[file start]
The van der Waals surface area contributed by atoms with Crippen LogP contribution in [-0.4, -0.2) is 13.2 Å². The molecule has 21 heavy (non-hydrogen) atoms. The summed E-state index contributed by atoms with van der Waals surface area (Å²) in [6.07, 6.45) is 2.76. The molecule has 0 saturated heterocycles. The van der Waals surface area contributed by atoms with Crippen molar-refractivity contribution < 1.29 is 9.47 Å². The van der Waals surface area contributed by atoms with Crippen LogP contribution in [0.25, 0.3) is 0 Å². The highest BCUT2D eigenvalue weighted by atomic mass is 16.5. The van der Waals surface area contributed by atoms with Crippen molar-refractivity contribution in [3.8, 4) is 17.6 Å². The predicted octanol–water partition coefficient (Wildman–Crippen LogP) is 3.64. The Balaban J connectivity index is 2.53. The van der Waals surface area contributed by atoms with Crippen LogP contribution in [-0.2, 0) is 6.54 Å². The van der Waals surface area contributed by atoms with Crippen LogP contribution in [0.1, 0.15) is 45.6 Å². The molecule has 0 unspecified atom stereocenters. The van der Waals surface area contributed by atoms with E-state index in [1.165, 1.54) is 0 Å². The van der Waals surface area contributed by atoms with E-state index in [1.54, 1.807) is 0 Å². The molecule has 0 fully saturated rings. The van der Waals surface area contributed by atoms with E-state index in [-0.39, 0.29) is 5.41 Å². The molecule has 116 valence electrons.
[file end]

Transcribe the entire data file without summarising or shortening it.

The van der Waals surface area contributed by atoms with Crippen LogP contribution in [-0.4, -0.2) is 13.2 Å². The molecule has 21 heavy (non-hydrogen) atoms. The summed E-state index contributed by atoms with van der Waals surface area (Å²) in [6.07, 6.45) is 2.76. The molecule has 0 saturated heterocycles. The van der Waals surface area contributed by atoms with Crippen molar-refractivity contribution < 1.29 is 9.47 Å². The van der Waals surface area contributed by atoms with Crippen LogP contribution in [0.25, 0.3) is 0 Å². The highest BCUT2D eigenvalue weighted by atomic mass is 16.5. The van der Waals surface area contributed by atoms with Crippen molar-refractivity contribution in [3.8, 4) is 17.6 Å². The predicted octanol–water partition coefficient (Wildman–Crippen LogP) is 3.64. The Balaban J connectivity index is 2.53. The van der Waals surface area contributed by atoms with Crippen LogP contribution in [-0.2, 0) is 6.54 Å². The van der Waals surface area contributed by atoms with Crippen LogP contribution in [0.1, 0.15) is 45.6 Å². The molecule has 0 unspecified atom stereocenters. The van der Waals surface area contributed by atoms with E-state index in [1.165, 1.54) is 0 Å². The van der Waals surface area contributed by atoms with E-state index in [1.54, 1.807) is 0 Å². The molecule has 0 fully saturated rings. The van der Waals surface area contributed by atoms with E-state index in [-0.39, 0.29) is 5.41 Å². The molecule has 116 valence electrons.